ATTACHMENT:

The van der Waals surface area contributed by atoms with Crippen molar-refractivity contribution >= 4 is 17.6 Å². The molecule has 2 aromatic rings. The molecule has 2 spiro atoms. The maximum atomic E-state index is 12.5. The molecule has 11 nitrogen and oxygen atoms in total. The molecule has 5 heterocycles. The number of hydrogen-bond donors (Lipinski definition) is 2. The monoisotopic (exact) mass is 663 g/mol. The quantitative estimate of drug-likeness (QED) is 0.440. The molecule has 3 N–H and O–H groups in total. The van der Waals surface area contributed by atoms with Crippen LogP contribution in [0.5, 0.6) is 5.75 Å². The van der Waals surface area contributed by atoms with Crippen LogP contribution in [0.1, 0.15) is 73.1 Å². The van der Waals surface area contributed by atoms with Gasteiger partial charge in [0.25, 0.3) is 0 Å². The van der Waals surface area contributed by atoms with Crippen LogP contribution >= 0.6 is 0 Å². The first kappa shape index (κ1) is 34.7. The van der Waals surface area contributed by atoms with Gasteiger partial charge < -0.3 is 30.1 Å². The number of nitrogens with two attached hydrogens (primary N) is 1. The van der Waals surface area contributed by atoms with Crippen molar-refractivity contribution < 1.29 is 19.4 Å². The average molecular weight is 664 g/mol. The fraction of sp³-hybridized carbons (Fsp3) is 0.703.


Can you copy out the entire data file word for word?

The van der Waals surface area contributed by atoms with Crippen molar-refractivity contribution >= 4 is 17.6 Å². The molecule has 2 aromatic rings. The molecule has 2 spiro atoms. The maximum atomic E-state index is 12.5. The molecule has 11 nitrogen and oxygen atoms in total. The molecule has 5 heterocycles. The number of hydrogen-bond donors (Lipinski definition) is 2. The monoisotopic (exact) mass is 663 g/mol. The quantitative estimate of drug-likeness (QED) is 0.440. The molecule has 3 N–H and O–H groups in total. The van der Waals surface area contributed by atoms with Crippen LogP contribution in [0.5, 0.6) is 5.75 Å². The van der Waals surface area contributed by atoms with Crippen LogP contribution in [0.1, 0.15) is 73.1 Å². The van der Waals surface area contributed by atoms with Gasteiger partial charge in [0.25, 0.3) is 0 Å². The van der Waals surface area contributed by atoms with Crippen LogP contribution >= 0.6 is 0 Å². The first kappa shape index (κ1) is 34.7. The van der Waals surface area contributed by atoms with Gasteiger partial charge < -0.3 is 30.1 Å². The number of nitrogens with two attached hydrogens (primary N) is 1. The van der Waals surface area contributed by atoms with Crippen molar-refractivity contribution < 1.29 is 19.4 Å². The average molecular weight is 664 g/mol. The fraction of sp³-hybridized carbons (Fsp3) is 0.703.